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China can revive manufacturing competitiveness by making more cuts to firms’ social security contributions: planning agency

China’s powerful economic planning agency wants further cuts to social security contributions paid by companies, which it says are higher than those facing US and Japanese firms, to help revive the nation’s manufacturing competitiveness.

Mandatory pension and health-care payments imposed on Chinese employers were already close to the levels found in France and Germany, even though the nation’s welfare coverage lags far behind those of European countries, the National Development and Reform Commission said in a research note.

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Chinese companies were burdened with higher social security obligations than those in the United States and Japan, the note said.

The commission said that a cut to corporate social security payments of 150 billion yuan (HK$174 billion) would help boost gross domestic production growth by an estimated 0.137 per cent, if half of the total went to employees’ salaries and the rest to corporate investment.

Beijing has been trying to reduce business costs facing factories and workshops by making modest cuts to the amount every employer must pay towards staff benefits.

In April the State Council decided to lower corporation contributions to some social benefits on a selective basis within two years – starting from May – while still maintaining the same level of welfare for employees.

Although it might seem to employees that the cut in corporate contributions means their benefits are being sacrificed, most local governments, such as Shanghai, have promised that the reduction will not affect the amount staff will receive after they retire.

Pension premiums contributed by companies should be lower than 20 per cent of an employee’s salary, and contributions to the housing fund of less than 12 per cent of the salary of staff.

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More than a dozen provincial governments released new rules in response to the move.

However, the commission said the high corporate burden of social welfare contributions facing mainland firms – which it ranked 13th out of more than 170 countries around the world – had become a major factor in the “continuously growing” labour costs and was now hitting business profits.

Social security premiums contributed by Chinese companies accounted for nearly 40 per cent of their total wage bills – close to the level of contributions paid by companies in Germany and France, but much higher than those in the US and Japan, it said in the note.

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Apart from facing five different social insurance costs – mandatory pension, unemployment, medical, working injury and maternity payments – employers also needed to contribute to a housing fund for staff, making the nominal rate up to 60 per cent, it said.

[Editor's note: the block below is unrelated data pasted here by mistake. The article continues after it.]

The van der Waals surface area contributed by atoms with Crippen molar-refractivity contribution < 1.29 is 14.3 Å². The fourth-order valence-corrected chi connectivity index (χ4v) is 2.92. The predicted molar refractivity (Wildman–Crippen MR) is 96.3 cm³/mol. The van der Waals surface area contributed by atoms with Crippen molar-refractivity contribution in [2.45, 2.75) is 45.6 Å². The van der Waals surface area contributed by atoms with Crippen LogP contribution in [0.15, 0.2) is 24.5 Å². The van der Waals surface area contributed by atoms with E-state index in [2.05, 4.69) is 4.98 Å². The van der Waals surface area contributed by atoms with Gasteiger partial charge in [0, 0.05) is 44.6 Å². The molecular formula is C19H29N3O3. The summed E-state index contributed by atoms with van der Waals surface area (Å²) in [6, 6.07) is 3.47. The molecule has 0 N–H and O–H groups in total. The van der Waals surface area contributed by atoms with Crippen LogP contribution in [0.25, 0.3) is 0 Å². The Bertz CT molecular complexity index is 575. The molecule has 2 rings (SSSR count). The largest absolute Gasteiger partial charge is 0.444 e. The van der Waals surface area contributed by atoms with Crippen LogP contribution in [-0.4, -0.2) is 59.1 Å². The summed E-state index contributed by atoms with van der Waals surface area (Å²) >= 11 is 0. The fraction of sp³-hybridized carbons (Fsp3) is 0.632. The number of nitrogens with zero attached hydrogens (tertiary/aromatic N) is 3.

Such payments had “jeopardised the competitiveness of China’s manufacturing industry”, Guan Bo, of the commission’s Institute of Social Development, who wrote the note.

The cost of a Chinese company hiring one employee was enough to hire 2.5 staff in the Philippines and 3.5 in Indonesia, the research note said.

“Our advantage in labour costs has been replaced by Southeast Asian countries, and as developed countries, such as the US launched initiatives to re-industrialise and revitalise manufacturing, our manufacturing sector is faced with a huge challenge,” the note said.

Professor Liu Erduo, from the School of Labour and Human Resources of Renmin University, said that amid the economic slowdown, companies had rising pressure on labour costs and the government wanted to put their interests before those of employees under such circumstances.

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“Judging from messages from central government officials, the top authorities believe employees have enjoyed quite strong growth in salaries in the past years, and they want to ease companies’ burdens first and put staff benefits aside for the time being,” he said.

Though some local governments, such as Guangdong and Shanghai, had ample social insurance funds so had pledged not to alter employee benefits after corporate contributions are cut, some northern and northeastern provinces were being faced with a large shortfall, Liu said.

Social insurance funds were managed independently by local governments and the funds were not transferable between different provinces, though there had been calls for reform for nearly a decade, he added.

Nationwide, there was a shortfall of nearly 1 trillion yuan in China’s pension fund by the end of 2014, according to a report by the Chinese Academy of Social Sciences issued late last year.